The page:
Lasting Powers of Attorney - not just for the elderly!

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Article

22 July, 2020

It is never too early to plan for the future, to ease the potential burden on loved ones and to give you and your family peace of mind.

More people have been prompted to make a Will during the Covid-19 pandemic but having a Lasting Power of Attorney (LPA) is just as important, if not more important, than making a Will.

What is a lasting power of attorney?

An LPA is a legal document that allows you to choose someone you trust to make decisions for you if you are not able to make them yourself.

When thinking about LPAs, most people believe that they are for the elderly and they are too young to make an LPA. However, severe accidents, a stroke, heart attack or cancer can affect you at any age and could leave you reliant on others to help with crucial decisions.

Every 90 seconds someone is admitted to hospital in the UK with a brain injury, as a result of traffic or contact-sport accidents for example. Thankfully, the majority will experience no lasting effects, however many others will be left with a traumatic brain injury that can have devastating and lifelong effects.

Progressive age-related conditions such as dementia are on the increase. More than 800,000 people in the UK have dementia, and the Alzheimer's Society predicts this will rise to more than one million by 2025 and to double by 2050. One in five people aged over 85 already have the condition. Dementia does not just affect the elderly though - there are currently 40,000 people aged under 65 living with dementia in the UK, not exactly elderly by today's standards.

People living with dementia or serious brain injuries may no longer be able to make certain decisions for themselves or deal with their financial affairs, either temporarily or permanently. Once someone has lost the capacity to make these decisions for themselves, it is already too late to make an LPA. If they have not got an LPA in place, their next of kin will not be able to access bank accounts, pay bills and manage finances without applying to the Court of Protection to be appointed as a Deputy. The process of appointing a Deputy is more complex and time consuming than putting an LPA in place, and it is more expensive - not something you should have to think about when someone you love is seriously ill following an accident or who has been diagnosed with dementia and is losing their mental capacity.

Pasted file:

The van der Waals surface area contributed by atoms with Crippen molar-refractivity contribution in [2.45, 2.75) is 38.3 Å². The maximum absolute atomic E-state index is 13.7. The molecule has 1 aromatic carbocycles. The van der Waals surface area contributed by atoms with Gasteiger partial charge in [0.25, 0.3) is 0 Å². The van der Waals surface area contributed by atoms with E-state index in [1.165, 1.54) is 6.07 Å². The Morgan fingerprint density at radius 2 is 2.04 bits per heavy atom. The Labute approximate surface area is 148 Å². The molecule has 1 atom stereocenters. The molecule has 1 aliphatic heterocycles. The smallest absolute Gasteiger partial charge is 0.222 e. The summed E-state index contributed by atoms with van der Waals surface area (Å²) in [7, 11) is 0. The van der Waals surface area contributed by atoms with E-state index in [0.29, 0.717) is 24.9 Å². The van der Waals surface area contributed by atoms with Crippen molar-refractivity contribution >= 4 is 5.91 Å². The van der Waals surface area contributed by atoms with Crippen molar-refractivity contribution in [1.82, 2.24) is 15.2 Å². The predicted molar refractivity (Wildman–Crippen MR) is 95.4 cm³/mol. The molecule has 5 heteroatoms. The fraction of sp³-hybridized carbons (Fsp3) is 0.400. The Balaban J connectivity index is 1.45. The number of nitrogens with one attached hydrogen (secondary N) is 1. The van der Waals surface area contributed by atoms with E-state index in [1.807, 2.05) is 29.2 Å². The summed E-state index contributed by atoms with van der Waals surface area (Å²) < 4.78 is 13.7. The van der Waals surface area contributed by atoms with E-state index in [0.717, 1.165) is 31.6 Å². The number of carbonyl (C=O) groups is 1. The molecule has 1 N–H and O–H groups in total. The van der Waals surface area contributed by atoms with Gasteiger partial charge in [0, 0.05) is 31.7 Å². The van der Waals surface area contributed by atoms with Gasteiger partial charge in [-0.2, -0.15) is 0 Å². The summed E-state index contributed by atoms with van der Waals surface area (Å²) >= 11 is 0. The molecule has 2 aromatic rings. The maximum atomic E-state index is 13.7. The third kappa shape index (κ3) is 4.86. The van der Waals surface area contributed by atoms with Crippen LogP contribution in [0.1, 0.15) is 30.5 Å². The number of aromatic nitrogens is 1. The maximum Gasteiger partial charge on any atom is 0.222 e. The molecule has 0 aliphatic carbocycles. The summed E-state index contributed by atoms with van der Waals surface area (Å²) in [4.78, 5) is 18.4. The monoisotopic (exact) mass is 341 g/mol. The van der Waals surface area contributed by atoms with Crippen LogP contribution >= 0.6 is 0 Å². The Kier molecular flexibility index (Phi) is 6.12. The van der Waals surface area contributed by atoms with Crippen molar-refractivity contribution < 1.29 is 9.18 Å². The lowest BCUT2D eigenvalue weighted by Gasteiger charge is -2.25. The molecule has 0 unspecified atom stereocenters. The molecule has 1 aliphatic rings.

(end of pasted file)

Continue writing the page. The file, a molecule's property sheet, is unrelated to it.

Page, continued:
Lasting powers of attorney guidance

There are two types of LPA: one to cover decisions about money matters, known as a property and financial affairs LPA, and one to cover decisions about social care and medical treatment, known as a health and welfare LPA. A key difference is that a property and financial affairs LPA can be used while someone still has capacity, whereas a health and l welfare LPA can only be used once they have lost capacity.

Before choosing who to appoint, it is important that careful consideration is given to who has the right skills, time and willingness to be your attorney. It needs to be someone you trust and have confidence in to make best interest decisions on your behalf.

We always recommend putting an LPA in place sooner rather than later. You can arrange a Lasting Power of Attorney whilst you are young and in full health, long before you are likely to need it and with no intention of needing to use it for many years to come - if at all.. We like to think of an LPA as a type of insurance policy, giving you and your family peace of mind but hopefully never needed.

For more information contact Jane Burbidge in our Wills, Probate, Tax & Trusts department via email or phone on 01772 220156. Alternatively send any question through to Forbes Solicitors via our online Contact Form.

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